Linux for developers

Develop applications on the most popular Linux for the enterprise—all while using the latest technologies.



Red Hat Enterprise Linux is the world’s leading enterprise Linux platform, now optimized for development.

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What is Linux?

Linux® is an open source operating system (OS) and IT infrastructure platform created as a hobby by Linus Torvalds in 1991. In the world of operating systems, Linux has the largest user base, is the most-used OS on publicly available internet servers, and the only OS used on the top 500 fastest supercomputers. Because the source code for Linux is freely available, there are several different distributions, including Red Hat Enterprise Linux (Red Hat's flagship product) and Fedora Linux, a community project founded by Red Hat to develop a desktop version of Linux.

Software developers create apps and services inside Linux containers that let them code once, then run their code virtually anywhere. All containerized apps contain some part of a Linux distribution. You want to make sure that all of the pieces in your container, including the Linux base, are identical between environments so you don’t have to spend your time patching and backporting.

Use enterprise-grade containers to develop in a hybrid world

Part of the beauty of Linux containers is that they are hybrid by design. That means you can code locally, test in the cloud, and deploy anywhere that Linux containers will run. Most Red Hat developer components are available with dockerfiles, or distributed as Linux container images on Red Hat Enterprise Linux (for local dev) and Red Hat OpenShift Container Platform (local, on-line, or public cloud dev). This means that wherever you develop, test, and deploy, you’re using the same development stacks, on-premise to virtual to cloud. To help you get where you’re going faster, the Red Hat container catalog gives you access to certified, trusted, and secure application containers.


Try a container

Development languages + Linux

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A tutorial on Middleware Automation Collections

Get started with Ansible for Middleware by installing Ansible and configuring Wildfly on a host using execution environments in this 6-step tutorial.

Featured Image: Ansible Tower inventory plugin

How to use automation controller to install MS SQL

Learn how to use automation controller and Ansible Roles to install Microsoft SQL on RHEL 8, create an execution environment, and execute playbooks.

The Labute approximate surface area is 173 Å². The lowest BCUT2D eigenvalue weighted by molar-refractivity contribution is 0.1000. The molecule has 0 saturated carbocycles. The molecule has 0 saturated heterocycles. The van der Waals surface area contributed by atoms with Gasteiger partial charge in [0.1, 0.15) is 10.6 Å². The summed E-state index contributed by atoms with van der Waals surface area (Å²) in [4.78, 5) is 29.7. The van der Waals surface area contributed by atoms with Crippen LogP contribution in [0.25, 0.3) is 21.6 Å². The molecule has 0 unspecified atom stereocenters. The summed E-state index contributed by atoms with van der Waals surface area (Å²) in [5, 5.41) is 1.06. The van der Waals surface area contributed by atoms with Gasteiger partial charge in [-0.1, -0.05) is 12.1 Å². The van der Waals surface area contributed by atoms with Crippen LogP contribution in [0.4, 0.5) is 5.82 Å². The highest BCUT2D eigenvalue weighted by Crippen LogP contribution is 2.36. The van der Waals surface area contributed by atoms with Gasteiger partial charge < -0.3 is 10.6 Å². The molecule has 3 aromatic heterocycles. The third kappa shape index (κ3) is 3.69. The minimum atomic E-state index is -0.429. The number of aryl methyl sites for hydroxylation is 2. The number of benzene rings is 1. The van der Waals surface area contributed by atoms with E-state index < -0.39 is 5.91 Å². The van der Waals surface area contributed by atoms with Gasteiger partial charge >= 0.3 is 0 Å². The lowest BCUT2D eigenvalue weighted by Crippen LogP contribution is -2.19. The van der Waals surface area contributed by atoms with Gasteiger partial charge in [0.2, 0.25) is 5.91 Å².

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6 steps to install Ansible Automation Platform 2.3 on RHEL

Learn how to install Ansible Automation Platform 2.3 on a machine running RHEL 9.1 in this quick 6-step demonstration.


How RHEL image builder has improved security and function

Learn about the RHEL image builder improved functionality and security, now available in RHEL 9.1 and 8.7.

Red Hat UBI is a Verified Publisher on Docker Hub

Red Hat Universal Base Images (UBI) on Docker Hub are now available as Verified Publisher images in a variety of configurations and sizes, including Micro, the newly announced variation with Red Hat Enterprise Linux 8.4 that delivers the smallest UBl footprint for edge computing.

UBIs are Open Container Initiative (OCI)-compliant, freely redistributable, container base operating system images that include complimentary runtime languages and packages, but previously, you could only get these images from the Red Hat container catalog.

Now, you can get them in Docker Hub, making it even easier for you to build and deploy UBI-based containers anywhere.


Read the press release

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The latest on Linux

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A tutorial on Middleware Automation Collections

Harsha Cherukuri

Get started with Ansible for Middleware by installing Ansible and configuring Wildfly on a host using execution environments in this 6-step tutorial.

Featured image for "Red Hat CodeReady Containers 1.31.2 makes the leap."

Build smaller container images using S2I

Lumír Balhar

Minimal versions of the Source-to-Image (S2I) base images make it easy for developers to transfer their projects into lightweight container images.

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Denise Dumas, VP of Linux engineering, introduces Red Hat Enterprise Linux and its development tools.

Denise Dumas
Denise Dumas, Red Hat VP of Linux engineering